There are two types of firewalls: hardware firewalls and software firewalls. Your router functions as a hardware firewall, while Windows includes a software firewall. There are other third-party firewalls you can install, too.

In August 2003, if you connected an unpatched Windows XP system to the Internet without a firewall, it could be infected within minutes by the Blaster worm, which exploited vulnerabilities in network services that Windows XP exposed to the Internet.

In addition to demonstrating the importance of installing security patches, this demonstrates the importance of using a firewall, which prevents incoming network traffic from reaching your computer. But if your computer is behind a router, do you really need a software firewall installed?

How Routers Function as Hardware Firewalls

Home routers use network address translation (NAT) to share a single IP address from your Internet service provide among the multiple computers in your household. When incoming traffic from the Internet reaches your router, your router doesn’t know which computer to forward it to, so it discards the traffic. In effect, the NAT acts as a firewall that prevents incoming requests from reaching your computer. Depending on your router, you may also be able to block specific types of outgoing traffic by changing your router’s settings.

You can have the router forward some traffic by setting up port-forwarding or putting a computer in a DMZ (demilitarized zone), where all incoming traffic is forwarded to it. A DMZ, in effect, forwards all traffic to a specific computer – the computer will no longer benefit from the router acting as a firewall.

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How Software Firewalls Work

A software firewall runs on your computer. It acts as a gatekeeper, allowing some traffic through and discarding incoming traffic. Windows itself includes a built-in software firewall, which was first enabled by default in Windows XP Service Pack 2 (SP2). Because software firewalls run on your computer, they can monitor which applications want to use the Internet and block and allow traffic on a per-application basis.

If you’re connecting your computer directly to the Internet, it’s important to use a software firewall – you shouldn’t have to worry about this now that a firewall comes with Windows by default.

Hardware Firewall vs. Software Firewall

Hardware and software firewalls overlap in some important ways:

  • Both block unsolicited incoming traffic by default, protecting potentially vulnerable network services from the wild Internet.
  • Both can block certain types of outgoing traffic. (Although this feature may not be present on some routers.)

Advantages of a software firewall:

  • A hardware firewall sits between your computer and the Internet, while a software firewall sits between your computer and the network. If other computers on your network become infected, the software firewall can protect your computer from them.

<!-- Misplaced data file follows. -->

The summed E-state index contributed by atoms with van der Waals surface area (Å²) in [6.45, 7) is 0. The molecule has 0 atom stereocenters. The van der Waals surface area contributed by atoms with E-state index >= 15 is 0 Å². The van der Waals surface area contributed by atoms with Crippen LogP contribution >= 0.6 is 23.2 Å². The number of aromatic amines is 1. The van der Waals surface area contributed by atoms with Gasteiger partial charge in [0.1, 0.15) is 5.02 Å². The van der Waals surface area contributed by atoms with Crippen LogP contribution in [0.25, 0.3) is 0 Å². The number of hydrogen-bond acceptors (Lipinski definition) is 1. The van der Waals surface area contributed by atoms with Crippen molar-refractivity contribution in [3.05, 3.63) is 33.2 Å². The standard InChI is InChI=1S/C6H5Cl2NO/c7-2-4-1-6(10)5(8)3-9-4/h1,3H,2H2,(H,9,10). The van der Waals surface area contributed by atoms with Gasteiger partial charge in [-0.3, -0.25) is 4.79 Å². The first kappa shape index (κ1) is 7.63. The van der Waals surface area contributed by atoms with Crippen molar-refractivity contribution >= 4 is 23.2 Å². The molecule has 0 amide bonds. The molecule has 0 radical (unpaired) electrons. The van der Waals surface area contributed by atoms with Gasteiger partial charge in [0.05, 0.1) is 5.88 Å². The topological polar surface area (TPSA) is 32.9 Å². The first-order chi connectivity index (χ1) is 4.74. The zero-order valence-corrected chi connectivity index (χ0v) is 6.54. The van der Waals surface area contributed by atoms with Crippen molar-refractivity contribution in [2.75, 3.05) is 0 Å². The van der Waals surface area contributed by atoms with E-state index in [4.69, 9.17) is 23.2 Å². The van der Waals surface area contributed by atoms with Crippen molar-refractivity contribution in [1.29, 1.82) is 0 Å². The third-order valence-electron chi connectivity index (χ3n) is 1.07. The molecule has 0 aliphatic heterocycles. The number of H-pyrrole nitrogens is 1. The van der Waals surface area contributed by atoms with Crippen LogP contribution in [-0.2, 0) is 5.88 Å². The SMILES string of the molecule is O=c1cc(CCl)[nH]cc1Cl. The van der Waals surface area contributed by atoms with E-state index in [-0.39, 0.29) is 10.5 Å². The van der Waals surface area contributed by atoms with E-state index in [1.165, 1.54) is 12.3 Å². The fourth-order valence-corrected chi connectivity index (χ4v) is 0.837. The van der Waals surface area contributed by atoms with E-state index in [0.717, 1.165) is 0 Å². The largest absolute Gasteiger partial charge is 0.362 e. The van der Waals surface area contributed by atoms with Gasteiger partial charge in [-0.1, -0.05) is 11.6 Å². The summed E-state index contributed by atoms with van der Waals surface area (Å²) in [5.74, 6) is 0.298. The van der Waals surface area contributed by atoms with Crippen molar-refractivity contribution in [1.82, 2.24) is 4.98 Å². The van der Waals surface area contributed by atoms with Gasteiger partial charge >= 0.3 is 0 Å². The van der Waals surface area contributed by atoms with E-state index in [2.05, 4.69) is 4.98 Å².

• Software firewalls allow you to easily control network access on a per-application basis. In addition to controlling incoming traffic, a software firewall can prompt you when an application on your computer wants to connect to the Internet and allow you to prevent the application from connecting to the network. This feature is easy to use with a third-party firewall, but you can also prevent applications from connecting to the Internet with the Windows firewall.

Advantages of a hardware firewall:

  • A hardware firewall sits apart from your computer – if your computer becomes infected with a worm, that worm could disable your software firewall. However, that worm couldn’t disable your hardware firewall.
  • Hardware firewalls can provide centralized network management. If you run a large network, you can easily configure the firewall’s settings from a single device. This also prevents users from changing them on their computers.

Do You Need Both?

It’s important to use at least one type of a firewall – a hardware firewall (such as a router) or a software firewall. Routers and software firewalls overlap in some ways, but each provides unique benefits.

If you already have a router, leaving the Windows firewall enabled provides you with security benefits with no real performance cost. Therefore, it’s a good idea to run both.

You don’t necessarily have to install a third-party software firewall that replaces the built-in Windows firewall – but you can, if you want more features.

Profile Photo for Chris Hoffman Chris Hoffman
Chris Hoffman is Editor-in-Chief of How-To Geek. He's written about technology for over a decade and was a PCWorld columnist for two years. Chris has written for The New York Times and Reader's Digest, been interviewed as a technology expert on TV stations like Miami's NBC 6, and had his work covered by news outlets like the BBC. Since 2011, Chris has written over 2,000 articles that have been read more than one billion times---and that's just here at How-To Geek.
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